Listening as a way of life

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Listening as a way of life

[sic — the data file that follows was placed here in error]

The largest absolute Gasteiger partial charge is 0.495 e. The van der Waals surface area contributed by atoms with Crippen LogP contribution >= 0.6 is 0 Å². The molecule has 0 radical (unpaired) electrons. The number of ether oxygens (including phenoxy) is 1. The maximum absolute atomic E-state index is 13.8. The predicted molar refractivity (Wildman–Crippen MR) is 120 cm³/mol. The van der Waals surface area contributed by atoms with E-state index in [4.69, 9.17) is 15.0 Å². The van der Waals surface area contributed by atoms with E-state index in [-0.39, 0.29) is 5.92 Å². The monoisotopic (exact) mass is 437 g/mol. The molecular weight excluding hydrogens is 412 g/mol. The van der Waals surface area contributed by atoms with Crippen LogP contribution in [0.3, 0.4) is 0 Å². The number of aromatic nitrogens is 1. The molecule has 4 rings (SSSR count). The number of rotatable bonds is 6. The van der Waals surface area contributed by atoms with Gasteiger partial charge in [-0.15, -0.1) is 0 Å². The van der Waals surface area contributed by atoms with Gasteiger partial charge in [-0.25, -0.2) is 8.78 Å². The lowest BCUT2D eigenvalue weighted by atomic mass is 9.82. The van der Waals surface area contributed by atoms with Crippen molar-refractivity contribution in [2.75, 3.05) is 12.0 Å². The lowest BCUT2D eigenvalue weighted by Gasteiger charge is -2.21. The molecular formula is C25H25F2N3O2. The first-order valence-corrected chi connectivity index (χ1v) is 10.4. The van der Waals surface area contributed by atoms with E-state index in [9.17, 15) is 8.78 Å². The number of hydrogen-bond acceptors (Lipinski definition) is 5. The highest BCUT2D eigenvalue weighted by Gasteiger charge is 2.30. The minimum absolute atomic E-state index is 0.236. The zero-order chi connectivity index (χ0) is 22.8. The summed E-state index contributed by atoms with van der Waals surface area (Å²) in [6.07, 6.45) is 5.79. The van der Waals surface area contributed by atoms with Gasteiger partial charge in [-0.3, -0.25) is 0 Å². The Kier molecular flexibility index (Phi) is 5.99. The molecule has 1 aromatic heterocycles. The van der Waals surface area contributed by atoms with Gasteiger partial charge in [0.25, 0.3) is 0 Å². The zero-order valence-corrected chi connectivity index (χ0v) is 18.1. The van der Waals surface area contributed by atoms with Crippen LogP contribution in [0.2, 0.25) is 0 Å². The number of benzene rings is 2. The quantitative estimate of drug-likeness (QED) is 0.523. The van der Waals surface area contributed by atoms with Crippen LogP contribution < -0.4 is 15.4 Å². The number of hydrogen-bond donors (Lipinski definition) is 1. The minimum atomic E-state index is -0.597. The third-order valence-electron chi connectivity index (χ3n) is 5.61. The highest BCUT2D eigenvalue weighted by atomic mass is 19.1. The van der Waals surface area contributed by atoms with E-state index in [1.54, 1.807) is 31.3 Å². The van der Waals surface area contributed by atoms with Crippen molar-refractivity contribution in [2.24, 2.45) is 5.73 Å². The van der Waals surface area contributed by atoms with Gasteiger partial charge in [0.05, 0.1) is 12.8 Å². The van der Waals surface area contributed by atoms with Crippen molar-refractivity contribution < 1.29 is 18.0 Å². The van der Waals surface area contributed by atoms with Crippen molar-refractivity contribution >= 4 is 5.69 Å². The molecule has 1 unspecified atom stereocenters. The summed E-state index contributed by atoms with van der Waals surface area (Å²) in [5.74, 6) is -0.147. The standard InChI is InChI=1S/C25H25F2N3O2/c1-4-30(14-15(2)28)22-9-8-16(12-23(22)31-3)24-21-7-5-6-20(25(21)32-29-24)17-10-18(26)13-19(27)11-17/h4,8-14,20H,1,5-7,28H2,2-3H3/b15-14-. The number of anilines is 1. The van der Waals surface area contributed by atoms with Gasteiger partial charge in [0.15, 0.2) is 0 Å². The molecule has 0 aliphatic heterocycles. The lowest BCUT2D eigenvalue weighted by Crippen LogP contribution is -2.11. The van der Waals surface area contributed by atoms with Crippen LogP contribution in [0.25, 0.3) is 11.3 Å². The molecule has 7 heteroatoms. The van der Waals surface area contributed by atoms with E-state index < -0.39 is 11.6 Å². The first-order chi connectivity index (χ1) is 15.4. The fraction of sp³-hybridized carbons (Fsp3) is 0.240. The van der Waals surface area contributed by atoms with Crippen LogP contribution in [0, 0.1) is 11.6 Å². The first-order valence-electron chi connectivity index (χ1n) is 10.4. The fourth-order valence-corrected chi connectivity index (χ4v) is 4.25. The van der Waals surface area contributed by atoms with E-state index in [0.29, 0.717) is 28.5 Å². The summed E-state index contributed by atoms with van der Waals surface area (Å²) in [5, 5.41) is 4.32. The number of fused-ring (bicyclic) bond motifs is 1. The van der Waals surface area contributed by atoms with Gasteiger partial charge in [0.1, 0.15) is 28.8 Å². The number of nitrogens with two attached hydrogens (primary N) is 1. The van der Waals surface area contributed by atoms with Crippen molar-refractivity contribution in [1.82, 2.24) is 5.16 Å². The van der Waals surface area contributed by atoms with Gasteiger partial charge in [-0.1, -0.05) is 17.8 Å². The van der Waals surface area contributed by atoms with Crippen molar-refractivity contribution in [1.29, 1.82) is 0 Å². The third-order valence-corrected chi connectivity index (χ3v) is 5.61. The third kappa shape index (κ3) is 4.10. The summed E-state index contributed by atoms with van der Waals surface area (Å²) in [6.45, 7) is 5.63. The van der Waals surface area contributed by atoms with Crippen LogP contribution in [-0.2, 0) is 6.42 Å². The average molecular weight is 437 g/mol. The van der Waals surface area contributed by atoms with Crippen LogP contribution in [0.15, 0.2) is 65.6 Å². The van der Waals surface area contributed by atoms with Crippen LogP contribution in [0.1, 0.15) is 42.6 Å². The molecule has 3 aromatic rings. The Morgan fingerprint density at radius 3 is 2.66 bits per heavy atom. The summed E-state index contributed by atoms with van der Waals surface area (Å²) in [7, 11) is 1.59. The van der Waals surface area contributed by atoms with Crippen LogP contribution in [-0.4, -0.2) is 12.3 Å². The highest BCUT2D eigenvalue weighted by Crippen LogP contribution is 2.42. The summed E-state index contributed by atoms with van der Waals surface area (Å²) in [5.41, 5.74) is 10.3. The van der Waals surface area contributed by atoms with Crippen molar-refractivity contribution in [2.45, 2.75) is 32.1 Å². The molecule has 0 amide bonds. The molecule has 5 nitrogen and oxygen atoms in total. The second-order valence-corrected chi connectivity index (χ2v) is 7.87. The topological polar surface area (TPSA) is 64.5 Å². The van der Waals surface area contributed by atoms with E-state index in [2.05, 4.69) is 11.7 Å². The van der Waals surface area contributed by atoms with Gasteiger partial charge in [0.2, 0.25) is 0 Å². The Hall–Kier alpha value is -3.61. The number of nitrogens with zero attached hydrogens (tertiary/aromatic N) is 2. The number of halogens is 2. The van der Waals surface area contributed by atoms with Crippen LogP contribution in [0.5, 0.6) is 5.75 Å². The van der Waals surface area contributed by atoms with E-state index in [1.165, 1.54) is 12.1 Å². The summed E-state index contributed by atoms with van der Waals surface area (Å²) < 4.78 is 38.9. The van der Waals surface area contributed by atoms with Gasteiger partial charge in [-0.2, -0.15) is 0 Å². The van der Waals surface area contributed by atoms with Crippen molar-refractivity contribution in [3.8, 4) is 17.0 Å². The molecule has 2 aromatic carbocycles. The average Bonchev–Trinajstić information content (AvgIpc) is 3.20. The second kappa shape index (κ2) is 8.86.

1. 1. Listening as a way of life -Marie McAuliffeWhy and how we listen to young childrenAlison ClarkWhy do we listen to children? priorities, interests and concerns Who benefits from listening? I of the difference it can make to ourWe listen to children because: understanding of how children feel Listening is important for the childrenI it acknowledges their right to be about themselves who are being listened to but also for the listened to and for their views and I listening is a vital part of adults who are listening, whether at experiences to be taken seriously establishing respectful relationships home or outside the home, in an early about matters that affect them with the children we work with and years setting, a school, at a localI of the difference listening can make is central to the learning process. authority level or in national government. to our understanding of children’s Benefits to young childrenListening to children is an integral part of understanding what they are feelingand what it is they need from their early years experience. ‘Listening’ in this Everyday experiences can changedocument is defined as: If young children’s views and experiences are taken seriously then adults mayI An active process of receiving, interpreting and responding to communication. decide to make changes to children’s It includes all the senses and emotions and is not limited to the spoken word. daily routines. This may include, forI A necessary stage in ensuring the participation of all children. example, enabling children to helpI An ongoing part of tuning in to all children as individuals in their everyday themselves to water through the day, or lives. may result in changes to other routines,I Sometimes part of a specific consultation about a particular entitlement, such as children gaining open access to choice, event or opportunity. the outdoors.Understanding listening in this way is key to providing an environment in which Raising self-esteemall children feel confident, safe and powerful, ensuring they have the time and If young children feel their views arespace to express themselves in whatever form suits them. respected and valued by adults then